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House prices are weakening, but are still much higher than a year ago: S&P Case Shiller

A “For Sale” sign outside a house in Albany, California, Tuesday, May 31, 2022.

David Paul Morris | Bloomberg | Getty Images

House prices in June were 18% higher than in the same month last year, according to the S&P CoreLogic Case-Shiller indices.

This is a weaker pace than in May this year, which showed an annual gain of 1[ads1]9.9%. The 10-city composite rose 17.4%, down from 19.1% last month. The 20-city composite was 18.6% higher year-over-year, down from 20.5% in May.

Of the 20 cities, Tampa, Florida, Miami and Dallas posted the fastest year-over-year pace in June, with increases of 35%, 33% and 28.2%, respectively. Only one of the 20 cities reported higher price increases in the year ending June 2022 compared to the year ending May 2022.

“It’s important to remember that a slowdown and a decline are two very different things, and prices are still rising at a robust clip,” Craig Lazzara, managing director of S&P Dow Jones Indices, wrote in a release. “June growth rates for all three composites are at or above the 95th percentile of historical experience. For the first six months of 2022, the National Composite is actually up 10.6%.”

Over the past 35 years, only four full years have witnessed such large increases, he said.

Another report last week showed house prices fell 0.77% from June to July. It was the first monthly drop in nearly three years, according to Black Knight, a mortgage software, data and analytics firm.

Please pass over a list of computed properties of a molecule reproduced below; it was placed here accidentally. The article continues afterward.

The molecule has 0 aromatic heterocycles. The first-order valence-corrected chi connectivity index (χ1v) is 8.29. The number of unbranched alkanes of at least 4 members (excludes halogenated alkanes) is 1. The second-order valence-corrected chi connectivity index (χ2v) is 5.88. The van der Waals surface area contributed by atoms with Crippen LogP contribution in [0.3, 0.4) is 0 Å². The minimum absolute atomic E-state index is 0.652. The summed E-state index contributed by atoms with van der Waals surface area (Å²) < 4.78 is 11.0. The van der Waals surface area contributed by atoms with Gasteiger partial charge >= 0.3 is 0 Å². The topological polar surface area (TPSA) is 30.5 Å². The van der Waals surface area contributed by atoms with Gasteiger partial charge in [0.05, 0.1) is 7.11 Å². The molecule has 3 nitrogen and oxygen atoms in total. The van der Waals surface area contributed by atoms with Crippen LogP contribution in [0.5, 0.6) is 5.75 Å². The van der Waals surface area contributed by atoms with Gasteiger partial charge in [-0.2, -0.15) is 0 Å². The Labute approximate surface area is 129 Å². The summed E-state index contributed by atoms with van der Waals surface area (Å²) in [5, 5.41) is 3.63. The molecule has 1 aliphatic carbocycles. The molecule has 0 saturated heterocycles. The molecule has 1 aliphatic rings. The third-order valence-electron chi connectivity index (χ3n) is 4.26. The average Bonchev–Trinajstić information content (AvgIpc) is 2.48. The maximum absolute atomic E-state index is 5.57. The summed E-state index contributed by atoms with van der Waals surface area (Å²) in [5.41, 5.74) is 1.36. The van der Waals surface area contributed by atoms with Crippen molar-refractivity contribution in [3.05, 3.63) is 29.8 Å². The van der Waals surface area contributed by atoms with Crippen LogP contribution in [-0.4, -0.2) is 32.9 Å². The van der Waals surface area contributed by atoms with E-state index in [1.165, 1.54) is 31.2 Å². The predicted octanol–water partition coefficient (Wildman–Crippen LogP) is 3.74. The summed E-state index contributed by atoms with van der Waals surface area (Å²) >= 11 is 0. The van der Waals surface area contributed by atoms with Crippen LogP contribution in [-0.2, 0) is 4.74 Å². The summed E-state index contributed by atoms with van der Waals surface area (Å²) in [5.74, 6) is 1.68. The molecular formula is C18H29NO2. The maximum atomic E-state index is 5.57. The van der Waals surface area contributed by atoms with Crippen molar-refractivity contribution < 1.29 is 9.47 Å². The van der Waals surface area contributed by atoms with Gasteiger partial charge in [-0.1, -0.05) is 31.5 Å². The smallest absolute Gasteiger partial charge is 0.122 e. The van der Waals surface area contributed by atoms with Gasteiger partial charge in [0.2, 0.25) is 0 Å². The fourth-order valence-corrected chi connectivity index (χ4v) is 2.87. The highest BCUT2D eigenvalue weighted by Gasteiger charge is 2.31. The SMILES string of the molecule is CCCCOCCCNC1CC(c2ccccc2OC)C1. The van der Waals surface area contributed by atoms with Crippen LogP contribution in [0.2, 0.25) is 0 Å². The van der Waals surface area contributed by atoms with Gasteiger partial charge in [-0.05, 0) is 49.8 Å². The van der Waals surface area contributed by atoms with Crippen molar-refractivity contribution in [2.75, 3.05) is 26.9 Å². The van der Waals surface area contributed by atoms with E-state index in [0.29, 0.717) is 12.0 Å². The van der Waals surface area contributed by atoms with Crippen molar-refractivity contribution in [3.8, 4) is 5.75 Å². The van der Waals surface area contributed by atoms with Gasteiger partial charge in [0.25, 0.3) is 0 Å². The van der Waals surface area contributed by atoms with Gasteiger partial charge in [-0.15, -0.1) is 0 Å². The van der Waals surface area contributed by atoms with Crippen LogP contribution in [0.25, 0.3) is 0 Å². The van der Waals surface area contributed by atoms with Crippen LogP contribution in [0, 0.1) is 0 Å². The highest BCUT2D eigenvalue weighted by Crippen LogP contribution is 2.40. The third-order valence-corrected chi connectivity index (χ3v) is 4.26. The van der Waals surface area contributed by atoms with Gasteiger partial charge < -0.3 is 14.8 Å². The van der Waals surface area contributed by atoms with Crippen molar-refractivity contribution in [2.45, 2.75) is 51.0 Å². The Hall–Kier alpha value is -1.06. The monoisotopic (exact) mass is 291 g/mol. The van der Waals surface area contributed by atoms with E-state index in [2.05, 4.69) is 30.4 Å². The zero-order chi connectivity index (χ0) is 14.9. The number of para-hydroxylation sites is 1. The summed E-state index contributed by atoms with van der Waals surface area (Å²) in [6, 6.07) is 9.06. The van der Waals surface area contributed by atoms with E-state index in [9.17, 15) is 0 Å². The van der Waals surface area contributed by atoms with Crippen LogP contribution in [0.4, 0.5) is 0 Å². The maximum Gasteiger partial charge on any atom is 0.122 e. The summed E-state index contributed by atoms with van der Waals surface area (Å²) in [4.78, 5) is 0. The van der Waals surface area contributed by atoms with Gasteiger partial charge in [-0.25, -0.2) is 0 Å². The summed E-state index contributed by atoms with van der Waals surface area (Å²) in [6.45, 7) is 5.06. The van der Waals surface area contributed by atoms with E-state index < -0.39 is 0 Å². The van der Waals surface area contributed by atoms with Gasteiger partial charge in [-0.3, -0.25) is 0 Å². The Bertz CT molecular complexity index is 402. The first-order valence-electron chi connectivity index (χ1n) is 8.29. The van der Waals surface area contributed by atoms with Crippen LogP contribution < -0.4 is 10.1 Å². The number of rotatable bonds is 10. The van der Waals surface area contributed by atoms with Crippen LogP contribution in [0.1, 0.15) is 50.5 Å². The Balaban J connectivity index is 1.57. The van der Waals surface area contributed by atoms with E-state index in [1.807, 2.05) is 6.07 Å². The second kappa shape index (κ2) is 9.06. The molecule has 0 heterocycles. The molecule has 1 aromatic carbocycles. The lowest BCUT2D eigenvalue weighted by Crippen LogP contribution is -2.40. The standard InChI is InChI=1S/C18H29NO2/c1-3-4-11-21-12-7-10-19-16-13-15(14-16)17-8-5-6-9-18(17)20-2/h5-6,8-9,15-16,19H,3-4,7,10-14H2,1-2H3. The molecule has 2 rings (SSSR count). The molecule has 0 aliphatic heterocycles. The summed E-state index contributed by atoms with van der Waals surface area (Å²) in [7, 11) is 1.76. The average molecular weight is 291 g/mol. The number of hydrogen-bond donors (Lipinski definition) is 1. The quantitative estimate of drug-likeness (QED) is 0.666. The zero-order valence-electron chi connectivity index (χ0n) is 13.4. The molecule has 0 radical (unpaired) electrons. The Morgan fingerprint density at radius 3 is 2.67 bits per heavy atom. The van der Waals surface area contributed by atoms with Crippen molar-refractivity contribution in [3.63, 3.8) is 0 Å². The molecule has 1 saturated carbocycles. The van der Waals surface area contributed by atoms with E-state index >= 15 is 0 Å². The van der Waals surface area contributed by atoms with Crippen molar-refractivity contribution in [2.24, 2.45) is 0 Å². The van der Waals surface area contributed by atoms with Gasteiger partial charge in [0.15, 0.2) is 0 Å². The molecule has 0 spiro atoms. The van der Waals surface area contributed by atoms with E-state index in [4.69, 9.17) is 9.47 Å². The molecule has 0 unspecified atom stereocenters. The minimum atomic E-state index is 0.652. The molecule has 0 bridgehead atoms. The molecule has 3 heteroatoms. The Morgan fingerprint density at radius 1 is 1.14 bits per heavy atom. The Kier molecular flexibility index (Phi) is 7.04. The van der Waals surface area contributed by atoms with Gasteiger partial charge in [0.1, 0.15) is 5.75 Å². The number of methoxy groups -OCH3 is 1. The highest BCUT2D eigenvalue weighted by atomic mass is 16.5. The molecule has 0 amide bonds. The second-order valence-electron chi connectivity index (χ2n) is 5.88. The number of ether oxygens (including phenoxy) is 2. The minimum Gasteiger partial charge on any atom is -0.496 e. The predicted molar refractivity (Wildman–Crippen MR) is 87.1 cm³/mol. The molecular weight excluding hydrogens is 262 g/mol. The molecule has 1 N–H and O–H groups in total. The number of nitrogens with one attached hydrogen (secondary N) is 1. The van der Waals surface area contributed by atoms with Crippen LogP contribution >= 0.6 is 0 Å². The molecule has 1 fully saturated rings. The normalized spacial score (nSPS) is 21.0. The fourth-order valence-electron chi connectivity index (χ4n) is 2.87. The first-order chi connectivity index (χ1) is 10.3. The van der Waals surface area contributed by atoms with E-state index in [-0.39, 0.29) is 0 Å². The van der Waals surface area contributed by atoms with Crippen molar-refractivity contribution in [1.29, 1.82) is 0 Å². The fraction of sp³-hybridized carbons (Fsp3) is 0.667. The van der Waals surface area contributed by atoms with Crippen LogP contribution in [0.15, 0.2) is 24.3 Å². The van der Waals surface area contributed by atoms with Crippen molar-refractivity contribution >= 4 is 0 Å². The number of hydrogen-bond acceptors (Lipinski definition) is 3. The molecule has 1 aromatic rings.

While the drop may seem small, it is the largest one-month decline in prices since January 2011. It is also the second-worst July performance dating back to 1991, behind the 0.9% decline in July 2010, during the Great the recession.

House prices are falling due to rising mortgage rates, making an already expensive housing market even more so. Sales of both new and existing homes have been falling for months, prompting some economists to call it a housing recession.

“We previously noted that mortgage financing has become more expensive as the Federal Reserve raises interest rates, a process that continued as our June data was collected. As the macroeconomic environment continues to be challenging, home prices may well continue to decline,” Lazzara said. .

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